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12.30.2020 0

The Conceit of Wisdom

My university’s writing center revamped their training to include a unit on “systemic oppression.”

By Jonathan Swift

To help prepare us to teach a class, one of my instructors told me and several others to read a newly posted article, “The Politics of Academic Language: Towards a Framework for Analyzing Language Representations in FYC [First Year Composition, a.k.a. English 100/101] Textbooks.”  In it, Alisa LaDean Russell argues that “composition studies’ professional artifacts and pedagogical materials can perpetuate tacit ideologies about academic language that are in conflict with our field’s larger goals toward social justice and inclusion.” My mentor called it ‘amazing’, and clearly meant to guide us in choosing textbooks so that our students would not suffer from exposure to tacit ideology.

Russell grants herself the permission to make blanket statements such as, “our field’s larger goals toward social justice and inclusion in FYC.” She further argues that the use of coherent English is the exercise of privilege, which may explain the first quote. Yet clarity should be the goal of a composition course titled English 101. Russell also displays the ‘progressive’ obsession with racial identity: “Because academic language as a hegemonic discourse organizes white, northern, middle-and upper-class varieties above others, it is ultimately linked to whiteness.”

How academic language prioritizes white, northern, middle-and upper-class varieties of English, why this prioritization isn’t desirable, and why “whiteness” —undefined in the article itself— should be avoided is not specified. The author assumes the reader knows or infers from the article’s tone that it’s something to be held in contempt. Never mind that English is the third most-spoken language worldwide, with approximately 360-million-plus native speakers and around 500 million who speak it as a second language.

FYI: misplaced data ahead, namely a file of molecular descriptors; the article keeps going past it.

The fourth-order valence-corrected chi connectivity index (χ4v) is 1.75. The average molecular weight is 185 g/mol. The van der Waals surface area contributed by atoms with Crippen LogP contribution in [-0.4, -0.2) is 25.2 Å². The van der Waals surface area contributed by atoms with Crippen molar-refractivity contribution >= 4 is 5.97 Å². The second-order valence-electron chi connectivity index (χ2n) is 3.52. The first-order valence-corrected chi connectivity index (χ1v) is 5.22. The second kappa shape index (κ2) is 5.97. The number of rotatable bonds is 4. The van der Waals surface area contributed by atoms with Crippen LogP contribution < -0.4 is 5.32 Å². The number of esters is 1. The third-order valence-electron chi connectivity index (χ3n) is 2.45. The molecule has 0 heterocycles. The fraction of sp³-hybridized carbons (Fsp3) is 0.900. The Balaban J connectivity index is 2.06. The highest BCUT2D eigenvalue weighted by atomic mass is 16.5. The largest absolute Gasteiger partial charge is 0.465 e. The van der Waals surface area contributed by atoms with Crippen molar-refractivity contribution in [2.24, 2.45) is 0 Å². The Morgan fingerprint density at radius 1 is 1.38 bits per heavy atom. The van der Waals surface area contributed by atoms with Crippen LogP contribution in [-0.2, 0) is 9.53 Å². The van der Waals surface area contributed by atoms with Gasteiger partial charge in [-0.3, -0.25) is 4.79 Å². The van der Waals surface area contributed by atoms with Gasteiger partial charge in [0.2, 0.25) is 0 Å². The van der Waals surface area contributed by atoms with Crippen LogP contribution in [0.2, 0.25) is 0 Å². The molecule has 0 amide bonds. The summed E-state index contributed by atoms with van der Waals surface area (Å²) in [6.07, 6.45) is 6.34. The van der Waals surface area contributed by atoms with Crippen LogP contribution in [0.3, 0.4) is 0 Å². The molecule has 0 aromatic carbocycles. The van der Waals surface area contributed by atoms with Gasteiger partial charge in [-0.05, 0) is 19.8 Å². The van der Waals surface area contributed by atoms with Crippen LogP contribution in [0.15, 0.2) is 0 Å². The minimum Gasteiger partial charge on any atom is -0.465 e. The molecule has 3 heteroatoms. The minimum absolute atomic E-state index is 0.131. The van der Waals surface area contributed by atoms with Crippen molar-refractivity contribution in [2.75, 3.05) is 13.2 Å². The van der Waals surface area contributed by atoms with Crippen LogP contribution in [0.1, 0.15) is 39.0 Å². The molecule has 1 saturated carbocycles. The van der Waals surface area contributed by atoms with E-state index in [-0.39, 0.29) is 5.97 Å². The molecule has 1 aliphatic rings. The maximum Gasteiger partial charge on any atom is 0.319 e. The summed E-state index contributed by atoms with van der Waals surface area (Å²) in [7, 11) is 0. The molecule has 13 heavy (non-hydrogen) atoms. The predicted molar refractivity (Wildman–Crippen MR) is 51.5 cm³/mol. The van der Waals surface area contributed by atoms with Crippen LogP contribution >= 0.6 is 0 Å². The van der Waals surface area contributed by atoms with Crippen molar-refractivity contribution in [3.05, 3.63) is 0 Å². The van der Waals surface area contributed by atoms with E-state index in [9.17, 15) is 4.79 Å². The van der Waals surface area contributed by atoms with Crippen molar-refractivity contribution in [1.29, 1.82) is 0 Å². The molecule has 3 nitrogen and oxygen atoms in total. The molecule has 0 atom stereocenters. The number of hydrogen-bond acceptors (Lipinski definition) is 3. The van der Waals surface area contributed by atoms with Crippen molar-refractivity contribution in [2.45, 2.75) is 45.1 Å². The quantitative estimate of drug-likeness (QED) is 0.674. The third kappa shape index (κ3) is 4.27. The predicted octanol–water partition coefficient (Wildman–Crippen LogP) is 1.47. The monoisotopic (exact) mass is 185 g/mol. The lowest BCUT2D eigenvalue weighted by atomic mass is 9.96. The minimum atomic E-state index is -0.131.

Russell not only misses the point of these textbooks, but the field itself. If the purpose of writing is to communicate ideas, emotions, preference, or other sentiments clearly, then anything which aids the writer in being understood is useful. Without the ability to communicate, we become even more fragmented and more inclined to see each other as strangers.

She commits the same mistake as countless other think-pieces, Tweets and tirades: they use the groups they purport to champion as ammunition, while wrapping themselves in a layer of shallow good intentions. The allegedly victimized groups are fodder for a crusade, one minority interchangeable with another. To proclaim absolutes such as, “this entire institution and others like it [are] openly hostile to everyone in a specific group,” does a disservice to the institution and the alleged victims. It implies the rot is so deep and so widespread that it cannot be addressed, as well as that the group said to be oppressed is too frail, too crippled, to succeed.